1. The court compared the number of technical proposals accepted by 3GPP. To support this Huawei submitted the Huawei-Ericsson arbitration ruling to show that this was an approach used by those parties in that arbitration proceeding. The court agreed that the number of technical proposals being accepted by international SSOs to some extent reflected the proportion of SEPs owned by a patentee, and so this was a relevant indicator for assessing the strength of patent portfolios.

    This is a further contrast to Judge Selna in TCL v Ericsson (report here). Judge Selna dismissed Ericsson’s approach to valuation based on SSO contributions, because contributions do not necessarily give rise to patents. That may be true at the patent by patent level, but when valuing a portfolio it is clearly arguable that a party who has made more and better contributions to a standards setting process is likely to create a more valuable patent portfolio. There are refinements to the contribution analysis that could be made in future cases that may improve it: not all contributions are equal. But this is the first time that a court has accepted that contributions can be one measure of portfolio strength, and in doing so the Shenzhen court has taken a step beyond the US and UK in terms of sophistication.

  2. The court compared the number of declared SEPs and the number of truly essential patents owned by the parties. In doing so, it looked into a number of third party reports submitted by the parties. These included:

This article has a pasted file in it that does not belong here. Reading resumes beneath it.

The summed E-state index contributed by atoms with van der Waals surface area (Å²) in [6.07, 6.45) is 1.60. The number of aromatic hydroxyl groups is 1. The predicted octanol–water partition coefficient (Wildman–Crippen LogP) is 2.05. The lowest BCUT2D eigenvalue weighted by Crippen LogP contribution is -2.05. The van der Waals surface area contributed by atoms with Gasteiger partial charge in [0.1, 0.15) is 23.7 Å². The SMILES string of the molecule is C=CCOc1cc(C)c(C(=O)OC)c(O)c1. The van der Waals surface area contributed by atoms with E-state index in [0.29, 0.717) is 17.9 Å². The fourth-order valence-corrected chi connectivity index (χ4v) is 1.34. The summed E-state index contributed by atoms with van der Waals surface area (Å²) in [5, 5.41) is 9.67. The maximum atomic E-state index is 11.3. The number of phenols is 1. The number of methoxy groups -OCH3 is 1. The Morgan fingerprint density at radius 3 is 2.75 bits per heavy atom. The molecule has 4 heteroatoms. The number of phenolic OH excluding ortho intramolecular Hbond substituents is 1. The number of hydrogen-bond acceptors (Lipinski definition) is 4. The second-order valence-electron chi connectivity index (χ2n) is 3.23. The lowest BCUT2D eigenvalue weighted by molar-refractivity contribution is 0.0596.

• three ABI Research Reports about LTE SEPs in year 2011, 2013, 2016 (submitted by Huawei);
    • a Research Report about LTE SEPs issued by Cyber Creative Institute from November 2012 (Huawei);
    • a Research Report on WCDMA SEPs issued by Fairfield Resources International (Huawei);
    • an Intellectual Property Office Report (Samsung); and
    • a Research Report issued by Ministry of Industry and Information Technology on LTE standard essential patents (requested by the court).

    Third party reports are often criticised in these exercises because researchers looking at large portfolios inevitably cannot spend much time on each patent. But in applying these reports to the patents under consideration and to the rest of the industry, the Shenzhen court has at least applied a consistent measure to all patents. The application of different standards of essentiality testing to a party's patents and the industry's patents is one of the strongest criticisms levelled at the TCL decision. It was a problem that Mr Justice Birss recognised and sought to correct in Unwired Planet.

  3. The court took into account the results of the invalidation proceedings in China. Huawei and Samsung respectively asserted eight SEPs against each other before the Shenzhen court. Four of the eight SEPs asserted by Samsung were invalidated by the Patent Re-Examination Board of the Chinese State Intellectual Property Office (China has a bifurcated system in which invalidity is heard by the patent office, not the local courts). In contrast, only one of the eight SEPs asserted by Huawei was invalidated by Patent Re-Examination Board.  The court took this to mean that Huawei's patent portfolio is of a higher quality. The difficulty with this decision is that it is unsafe to draw conclusions about a large portfolio from a very small sample size. The result may simply mean that Huawei was better at selecting patents for assertion than Samsung. Or it could be sheer chance: eight patents is not a statistically significant sample for portfolios the size of either Samsung or Huawei.